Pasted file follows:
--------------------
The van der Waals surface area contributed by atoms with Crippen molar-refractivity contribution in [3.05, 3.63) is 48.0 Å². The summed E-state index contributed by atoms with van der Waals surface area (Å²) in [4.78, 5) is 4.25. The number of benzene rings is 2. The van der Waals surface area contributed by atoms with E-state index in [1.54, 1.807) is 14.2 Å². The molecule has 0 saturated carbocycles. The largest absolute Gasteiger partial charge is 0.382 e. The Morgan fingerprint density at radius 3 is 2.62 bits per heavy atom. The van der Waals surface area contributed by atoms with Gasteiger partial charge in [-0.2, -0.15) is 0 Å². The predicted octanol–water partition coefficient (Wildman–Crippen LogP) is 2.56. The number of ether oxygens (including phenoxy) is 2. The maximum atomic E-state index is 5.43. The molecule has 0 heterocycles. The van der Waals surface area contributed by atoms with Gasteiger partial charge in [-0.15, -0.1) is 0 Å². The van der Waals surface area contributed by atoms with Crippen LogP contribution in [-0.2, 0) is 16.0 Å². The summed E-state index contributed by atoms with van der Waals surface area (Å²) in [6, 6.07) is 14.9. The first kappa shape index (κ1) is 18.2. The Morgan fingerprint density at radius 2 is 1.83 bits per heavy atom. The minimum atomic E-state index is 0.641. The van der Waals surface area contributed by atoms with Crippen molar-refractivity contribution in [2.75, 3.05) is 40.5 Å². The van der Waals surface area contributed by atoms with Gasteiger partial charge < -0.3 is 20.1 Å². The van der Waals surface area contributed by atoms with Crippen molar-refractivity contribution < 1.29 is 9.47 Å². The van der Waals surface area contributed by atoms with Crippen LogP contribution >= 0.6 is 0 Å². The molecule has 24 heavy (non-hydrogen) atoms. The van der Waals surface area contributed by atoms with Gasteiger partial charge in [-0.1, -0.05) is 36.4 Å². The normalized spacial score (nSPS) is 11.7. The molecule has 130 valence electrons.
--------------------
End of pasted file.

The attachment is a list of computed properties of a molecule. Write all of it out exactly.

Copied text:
The van der Waals surface area contributed by atoms with Crippen molar-refractivity contribution in [3.05, 3.63) is 48.0 Å². The summed E-state index contributed by atoms with van der Waals surface area (Å²) in [4.78, 5) is 4.25. The number of benzene rings is 2. The van der Waals surface area contributed by atoms with E-state index in [1.54, 1.807) is 14.2 Å². The molecule has 0 saturated carbocycles. The largest absolute Gasteiger partial charge is 0.382 e. The Morgan fingerprint density at radius 3 is 2.62 bits per heavy atom. The van der Waals surface area contributed by atoms with Gasteiger partial charge in [-0.2, -0.15) is 0 Å². The predicted octanol–water partition coefficient (Wildman–Crippen LogP) is 2.56. The number of ether oxygens (including phenoxy) is 2. The maximum atomic E-state index is 5.43. The molecule has 0 heterocycles. The van der Waals surface area contributed by atoms with Gasteiger partial charge in [-0.15, -0.1) is 0 Å². The van der Waals surface area contributed by atoms with Crippen LogP contribution in [-0.2, 0) is 16.0 Å². The summed E-state index contributed by atoms with van der Waals surface area (Å²) in [6, 6.07) is 14.9. The first kappa shape index (κ1) is 18.2. The Morgan fingerprint density at radius 2 is 1.83 bits per heavy atom. The minimum atomic E-state index is 0.641. The van der Waals surface area contributed by atoms with Crippen molar-refractivity contribution in [2.75, 3.05) is 40.5 Å². The van der Waals surface area contributed by atoms with Gasteiger partial charge < -0.3 is 20.1 Å². The van der Waals surface area contributed by atoms with Crippen molar-refractivity contribution < 1.29 is 9.47 Å². The van der Waals surface area contributed by atoms with Crippen LogP contribution >= 0.6 is 0 Å². The molecule has 24 heavy (non-hydrogen) atoms. The van der Waals surface area contributed by atoms with Gasteiger partial charge in [-0.1, -0.05) is 36.4 Å². The normalized spacial score (nSPS) is 11.7. The molecule has 130 valence electrons.